Emma "Grandma" Gatewood is perhaps the most famous of all Appalachian Trail thru hikers and is often (erroneously) called the first woman to hike the entire Trail, or the first woman to complete a thru hike. Instead, she is the first woman to hike the entire trail alone.
Gatewood was 67 years old the first time she attempted to thru hike the Trail. Her life up to that point had been consumed by the raising of her 11 children, the management of the family farm, and surviving almost constant abuse by her husband. In July 1954, she told her children she was "going for a walk," not explaining that her walk would begin in Maine and end in Georgia.
After a long series of bus rides, she arrived at Baxter State Park. The following day, she set off from the campground at the base of Mount Katahdin, hiked to the summit, then returned. The following morning, she set off in the direction of Georgia carrying only some food and water, a plastic shower curtain for shelter, and a change of clothes, all in a hand-sewn denim bag hung over one shoulder. For shoes she wore Converse high top sneakers.
Within 48 hours was hopelessly lost. It took several days for her to find her way out of the Maine woods to Rainbow Lake, where searchers were gathered for another day of looking for her. One of those searchers, a warden in the Maine Forest Service, strenuously urged her to give up and go home. Gatewood accepted his advice, and the following morning, she was on a bus back home to Ohio.
Defeated in her first attempt to hike the Trail, Gatewood returned to her farm and prepared for a second try the following year. This time, she flew to Atlanta and then took the bus to Mount Oglethorpe, setting out on her walk north on May 3. For this second attempt, her gear had been enhanced by the addition of a flashlight, a Swiss Army knife, a rain hat and poncho, and a straw hat, all still in that denim sack slung over her shoulder. In many ways, Emma Gatewood was the first ultra light hiker, rarely carrying more than 15-17 pounds of gear and food (especially her favorite--Vienna Sausages).
Gatewood first learned about the Appalachian Trail from a 1949 story in National Geographic Magazine. That story, she told a reporter for Sports Illustrated after completing her first thru hike, convinced her that the hike would be along a beautiful, well marked trail, with clean shelters to sleep in each night.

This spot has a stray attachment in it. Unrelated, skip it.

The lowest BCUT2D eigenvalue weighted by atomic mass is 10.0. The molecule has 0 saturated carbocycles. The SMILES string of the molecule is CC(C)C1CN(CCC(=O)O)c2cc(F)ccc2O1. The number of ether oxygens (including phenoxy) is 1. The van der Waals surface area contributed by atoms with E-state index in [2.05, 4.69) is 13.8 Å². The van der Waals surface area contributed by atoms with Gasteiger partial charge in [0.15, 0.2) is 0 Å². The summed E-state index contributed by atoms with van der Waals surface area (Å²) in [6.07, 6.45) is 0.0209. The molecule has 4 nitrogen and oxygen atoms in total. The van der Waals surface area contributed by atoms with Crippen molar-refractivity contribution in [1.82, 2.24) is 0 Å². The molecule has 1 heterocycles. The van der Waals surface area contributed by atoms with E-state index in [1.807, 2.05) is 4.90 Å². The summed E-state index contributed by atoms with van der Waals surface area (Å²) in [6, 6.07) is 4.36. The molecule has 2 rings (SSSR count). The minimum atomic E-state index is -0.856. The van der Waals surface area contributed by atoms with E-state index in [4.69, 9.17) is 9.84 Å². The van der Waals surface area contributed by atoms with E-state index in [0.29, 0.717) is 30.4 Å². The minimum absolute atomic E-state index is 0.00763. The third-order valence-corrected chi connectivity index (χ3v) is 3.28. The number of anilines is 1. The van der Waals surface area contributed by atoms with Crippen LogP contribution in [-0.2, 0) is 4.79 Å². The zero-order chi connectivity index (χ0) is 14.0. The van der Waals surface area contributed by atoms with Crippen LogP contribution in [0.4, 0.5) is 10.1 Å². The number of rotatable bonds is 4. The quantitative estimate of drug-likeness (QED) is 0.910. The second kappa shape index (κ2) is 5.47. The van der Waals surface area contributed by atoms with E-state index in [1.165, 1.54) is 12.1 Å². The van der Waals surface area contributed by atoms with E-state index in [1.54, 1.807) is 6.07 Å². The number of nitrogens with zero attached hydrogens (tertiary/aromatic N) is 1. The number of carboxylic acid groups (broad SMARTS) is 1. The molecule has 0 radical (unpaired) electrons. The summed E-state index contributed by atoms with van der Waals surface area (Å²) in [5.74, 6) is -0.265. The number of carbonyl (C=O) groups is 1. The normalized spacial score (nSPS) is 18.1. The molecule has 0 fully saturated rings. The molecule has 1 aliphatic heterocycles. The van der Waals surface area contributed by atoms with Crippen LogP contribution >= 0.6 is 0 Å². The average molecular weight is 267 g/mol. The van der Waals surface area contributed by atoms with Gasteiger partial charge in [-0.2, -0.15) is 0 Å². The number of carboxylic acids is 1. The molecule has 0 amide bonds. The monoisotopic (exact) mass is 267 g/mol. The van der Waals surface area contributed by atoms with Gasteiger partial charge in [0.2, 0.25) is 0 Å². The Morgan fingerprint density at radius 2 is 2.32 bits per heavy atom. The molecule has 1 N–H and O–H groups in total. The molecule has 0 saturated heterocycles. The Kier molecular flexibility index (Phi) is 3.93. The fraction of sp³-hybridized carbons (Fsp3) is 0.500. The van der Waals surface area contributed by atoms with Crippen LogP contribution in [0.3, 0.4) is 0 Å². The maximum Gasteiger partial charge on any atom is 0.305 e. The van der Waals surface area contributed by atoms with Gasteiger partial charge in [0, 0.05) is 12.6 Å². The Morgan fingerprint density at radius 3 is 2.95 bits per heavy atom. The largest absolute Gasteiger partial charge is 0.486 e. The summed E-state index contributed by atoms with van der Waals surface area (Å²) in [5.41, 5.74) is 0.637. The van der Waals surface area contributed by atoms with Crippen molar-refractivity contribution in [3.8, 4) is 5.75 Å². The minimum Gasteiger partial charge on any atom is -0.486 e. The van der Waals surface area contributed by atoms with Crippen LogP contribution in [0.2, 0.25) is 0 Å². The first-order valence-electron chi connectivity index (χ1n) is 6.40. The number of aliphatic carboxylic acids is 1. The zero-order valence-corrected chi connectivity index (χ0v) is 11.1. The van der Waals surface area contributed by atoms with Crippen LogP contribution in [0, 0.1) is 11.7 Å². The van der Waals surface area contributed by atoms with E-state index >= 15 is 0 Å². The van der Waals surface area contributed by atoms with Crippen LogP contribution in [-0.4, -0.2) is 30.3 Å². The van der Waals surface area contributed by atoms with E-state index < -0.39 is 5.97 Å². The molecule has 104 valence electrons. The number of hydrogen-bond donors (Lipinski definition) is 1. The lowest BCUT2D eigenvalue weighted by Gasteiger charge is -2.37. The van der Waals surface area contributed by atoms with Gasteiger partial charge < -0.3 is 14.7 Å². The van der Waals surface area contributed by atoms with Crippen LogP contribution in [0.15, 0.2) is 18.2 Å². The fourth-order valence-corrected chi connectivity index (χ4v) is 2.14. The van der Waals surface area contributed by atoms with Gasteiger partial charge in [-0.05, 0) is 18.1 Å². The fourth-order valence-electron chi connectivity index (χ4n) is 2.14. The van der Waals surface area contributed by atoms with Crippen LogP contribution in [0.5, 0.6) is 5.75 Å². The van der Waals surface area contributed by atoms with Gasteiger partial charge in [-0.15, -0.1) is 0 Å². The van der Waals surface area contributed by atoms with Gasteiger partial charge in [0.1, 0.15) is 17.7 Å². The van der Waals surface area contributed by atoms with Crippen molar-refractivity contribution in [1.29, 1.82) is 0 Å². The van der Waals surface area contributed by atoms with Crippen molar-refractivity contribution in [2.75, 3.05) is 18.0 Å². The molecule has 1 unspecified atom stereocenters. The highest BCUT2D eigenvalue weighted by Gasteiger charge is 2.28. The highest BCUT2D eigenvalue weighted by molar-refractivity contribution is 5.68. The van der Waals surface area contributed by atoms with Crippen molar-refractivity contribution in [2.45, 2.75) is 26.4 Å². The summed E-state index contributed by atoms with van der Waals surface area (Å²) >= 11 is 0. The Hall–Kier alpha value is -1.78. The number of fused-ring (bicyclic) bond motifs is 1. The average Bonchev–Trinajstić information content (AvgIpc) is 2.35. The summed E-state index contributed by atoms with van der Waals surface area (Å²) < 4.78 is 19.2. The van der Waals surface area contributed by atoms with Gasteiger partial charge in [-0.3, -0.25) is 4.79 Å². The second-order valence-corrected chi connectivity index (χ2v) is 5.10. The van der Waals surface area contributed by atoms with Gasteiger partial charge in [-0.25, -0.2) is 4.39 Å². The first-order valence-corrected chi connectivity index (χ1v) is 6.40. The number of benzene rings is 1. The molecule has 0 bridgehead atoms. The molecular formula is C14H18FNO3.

I thought it would be a nice lark. It wasn't. There were terrible blow downs, burnt-over areas that were never re-marked, gravel and sand washouts, weeds and brush to your neck, and most of the shelters were blown down, burned down or so filthy I chose to sleep out of doors...This is no trail. This is a nightmare. I would never have started this trip if I had known how tough it was, but I couldn't and I wouldn't quit.
As her hike progressed northward, news organizations became aware of the "old lady alone on the trail," and reporters began to track her down at road crossings. The Associated Press profiled her in a national story. Sports Illustrated interviewed her in Connecticut and again after her hike was complete. Following the hike she was a guest on the Today Show. In short, Emma Gatewood's hike made her the Appalachian Trail's first celebrity, and gave the Trail a great deal of national publicity.
Gatewood went on to hike the entire trail two more times (1957, 1964). Each time she hiked in men's Converse high tops, a pair of which is now on display at the Appalachian Trail Museum in Pine Grove Furnace, Pennsylvania. With each successive generation of AT hikers, her legend has grown--to the point where today's thru hikers report that being asked about Grandma Gatewood is one of the two or three most popular questions they get when they meet casual hikers along the trail.